tv BBC World News Outside Source PBS May 18, 2022 5:00pm-5:30pm PDT
♪ ♪ narrator: fundinfor this presentation of this program is provided by... narrator: cfo. caregiver. eclipse chaser. a raymond james financial advisor tailors advice to help you live your life. life well planned. woman: the rulesf business are being reinvented with a more flexible workforce. by embracing innovation, by looking not only at current opportunities, but ahead to future ones. man: people who know, know bdo.
narrator: funding was alsovided by, the freeman foundation. by judy and peter blum kovler foundation; puuing solutions for america's neglected needs. and by contributions to this pbs station from viewers like you. thank you. announcer: and now, "bbc world news". ♪ ♪ kasia: hello. i'm kasia madera this is "outside source." a russian soldier pleads guilty to killing an unarmed civilian in ukraine in the first were crimes trial being held in kyiv. >> everyone here knows they are under scrutiny and have to be transparent. ukraine says it is not looking for scapegoats. they want justice.
kasia: as the taliban tightens its grip on afghanistan, the bbc films patrols of its department of vice and virtue. >> this is not the afghan republic. it is now the islamic emirate. you can't what you want anymore. kasia: reports from the usaa plane that crashed in china may have been put into a deliberate nosedive by someone on board. ♪ we start in ukraine, where the first war crimes case against a russian soldier has begun in kyiv. the 21-year-old sergeant s pleaded guilty to shooting to death a ukrainian man as he pushed his bicycle along a road. the sergeant faces life in prison.
our correspondent sarah rainsford was in court. sarah: this was a major moment for ukraine -- the first russian soldier accused of a war crime already in court. he is a russian tank commander on trial for shooting and killing a civilian. all the time, the widow of the men killed was just on the other sie of the glass. the soldier seemed nervous and said little. asked whether he admitted his guilt, he told the judge yes, completely. it was the very start of this war, as russian tanks rolled south. the soldier's units came under attack and were forced into retreat. in the chaos, he and four others ended up fleeing in a stolen car.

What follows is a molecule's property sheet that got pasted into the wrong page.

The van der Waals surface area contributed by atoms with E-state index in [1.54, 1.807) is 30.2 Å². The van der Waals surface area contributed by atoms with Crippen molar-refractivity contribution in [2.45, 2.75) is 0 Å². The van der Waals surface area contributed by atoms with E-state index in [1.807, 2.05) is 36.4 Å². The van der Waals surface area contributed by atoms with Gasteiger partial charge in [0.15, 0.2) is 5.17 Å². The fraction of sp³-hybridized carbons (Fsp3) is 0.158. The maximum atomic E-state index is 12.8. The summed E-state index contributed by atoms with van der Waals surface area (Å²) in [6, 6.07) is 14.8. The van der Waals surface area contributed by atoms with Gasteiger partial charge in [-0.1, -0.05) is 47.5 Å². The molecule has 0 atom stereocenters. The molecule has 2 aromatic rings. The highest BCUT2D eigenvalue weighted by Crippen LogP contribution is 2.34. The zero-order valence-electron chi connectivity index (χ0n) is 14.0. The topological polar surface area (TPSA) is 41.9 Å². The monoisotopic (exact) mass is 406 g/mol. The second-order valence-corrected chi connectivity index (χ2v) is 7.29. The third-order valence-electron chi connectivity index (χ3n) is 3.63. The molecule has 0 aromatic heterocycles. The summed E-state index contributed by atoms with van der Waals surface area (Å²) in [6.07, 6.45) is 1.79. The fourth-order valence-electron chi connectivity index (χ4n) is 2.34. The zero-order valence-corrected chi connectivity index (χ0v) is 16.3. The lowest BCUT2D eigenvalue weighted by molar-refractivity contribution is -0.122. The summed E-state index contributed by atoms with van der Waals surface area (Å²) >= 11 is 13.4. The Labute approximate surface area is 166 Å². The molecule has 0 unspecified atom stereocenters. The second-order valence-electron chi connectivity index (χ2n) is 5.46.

katerina describes seeing the russians through her gait, but her husband was in the street. she later found his body lying here. the soldiers had seen him on his phone, and the suspect had killed him. alexander was 62. he was shot four times in the head. this was the first tim his widow and seen the man responsible. i asked how she coped. >> i feel very sorry for him, katerina told me, but this crime, i can't forgive. sarah: ukraine knows most it accuses of war crimes will never be prosecuted, the suspects sheltered by russia. this soldier surrendered, his only defense that he was following orders. those in moscow who sent him to this war did not even make contact with his lawyer. the prosecutor is asking for a life sentence. i asked him how fair this trial could be. >> we follow all the laws and
all the norms. the trial is open. if there was any violation by us, he could have said so. he has the rights accorded him by ukrainian and international law. sarah: the trial is taking place extremely quickly and is happening in the middle of a war. but everyone here knows they a under scrutiny. they kw they have to be transparent. and ukraine says that it is not looking for scapegoats, this is noa show trial. they want justice. sarah rainsford, bbc news,yiv. kasia: throughout this war, there has been evidence of russian forces killing civilians. more than 1000 bodies have been found in areas near kyiv at were previously under russian control. our correspondent james waterhouse met someone who lost his family. james: with extraordinary composure and detail, ivan shows me what he has los >> we found my mother dead here.